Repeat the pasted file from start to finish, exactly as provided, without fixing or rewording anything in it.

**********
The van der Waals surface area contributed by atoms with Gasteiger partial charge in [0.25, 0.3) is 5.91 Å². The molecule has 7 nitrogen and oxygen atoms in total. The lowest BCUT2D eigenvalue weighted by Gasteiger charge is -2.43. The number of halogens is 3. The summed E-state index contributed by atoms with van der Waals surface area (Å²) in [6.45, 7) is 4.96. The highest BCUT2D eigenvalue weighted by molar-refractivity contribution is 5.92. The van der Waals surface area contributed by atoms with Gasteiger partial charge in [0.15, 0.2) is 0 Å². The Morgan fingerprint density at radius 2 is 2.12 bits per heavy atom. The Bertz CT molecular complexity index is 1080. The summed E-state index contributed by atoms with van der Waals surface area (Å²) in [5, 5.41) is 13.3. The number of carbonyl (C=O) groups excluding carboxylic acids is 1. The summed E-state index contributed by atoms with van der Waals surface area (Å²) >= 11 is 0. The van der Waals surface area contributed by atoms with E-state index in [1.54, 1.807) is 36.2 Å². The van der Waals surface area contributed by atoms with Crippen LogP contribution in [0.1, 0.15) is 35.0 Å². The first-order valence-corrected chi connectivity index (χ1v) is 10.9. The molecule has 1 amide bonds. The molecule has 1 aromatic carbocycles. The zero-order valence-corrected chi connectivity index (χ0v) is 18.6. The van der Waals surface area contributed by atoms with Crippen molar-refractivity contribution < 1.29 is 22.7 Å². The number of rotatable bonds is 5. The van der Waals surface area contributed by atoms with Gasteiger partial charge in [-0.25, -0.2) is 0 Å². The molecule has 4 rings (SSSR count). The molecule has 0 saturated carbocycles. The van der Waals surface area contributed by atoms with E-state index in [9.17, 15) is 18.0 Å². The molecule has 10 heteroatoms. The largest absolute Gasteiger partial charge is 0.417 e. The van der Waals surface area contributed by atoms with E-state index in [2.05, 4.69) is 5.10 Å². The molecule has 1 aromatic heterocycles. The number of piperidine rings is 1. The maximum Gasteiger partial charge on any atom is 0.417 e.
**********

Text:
The van der Waals surface area contributed by atoms with Gasteiger partial charge in [0.25, 0.3) is 5.91 Å². The molecule has 7 nitrogen and oxygen atoms in total. The lowest BCUT2D eigenvalue weighted by Gasteiger charge is -2.43. The number of halogens is 3. The summed E-state index contributed by atoms with van der Waals surface area (Å²) in [6.45, 7) is 4.96. The highest BCUT2D eigenvalue weighted by molar-refractivity contribution is 5.92. The van der Waals surface area contributed by atoms with Gasteiger partial charge in [0.15, 0.2) is 0 Å². The Morgan fingerprint density at radius 2 is 2.12 bits per heavy atom. The Bertz CT molecular complexity index is 1080. The summed E-state index contributed by atoms with van der Waals surface area (Å²) in [5, 5.41) is 13.3. The number of carbonyl (C=O) groups excluding carboxylic acids is 1. The summed E-state index contributed by atoms with van der Waals surface area (Å²) >= 11 is 0. The van der Waals surface area contributed by atoms with E-state index in [1.54, 1.807) is 36.2 Å². The van der Waals surface area contributed by atoms with Crippen LogP contribution in [0.1, 0.15) is 35.0 Å². The first-order valence-corrected chi connectivity index (χ1v) is 10.9. The molecule has 1 amide bonds. The molecule has 1 aromatic carbocycles. The zero-order valence-corrected chi connectivity index (χ0v) is 18.6. The van der Waals surface area contributed by atoms with Crippen molar-refractivity contribution < 1.29 is 22.7 Å². The number of rotatable bonds is 5. The van der Waals surface area contributed by atoms with Gasteiger partial charge in [-0.25, -0.2) is 0 Å². The molecule has 4 rings (SSSR count). The molecule has 0 saturated carbocycles. The van der Waals surface area contributed by atoms with E-state index in [9.17, 15) is 18.0 Å². The molecule has 10 heteroatoms. The largest absolute Gasteiger partial charge is 0.417 e. The van der Waals surface area contributed by atoms with E-state index in [2.05, 4.69) is 5.10 Å². The molecule has 1 aromatic heterocycles. The number of piperidine rings is 1. The maximum Gasteiger partial charge on any atom is 0.417 e.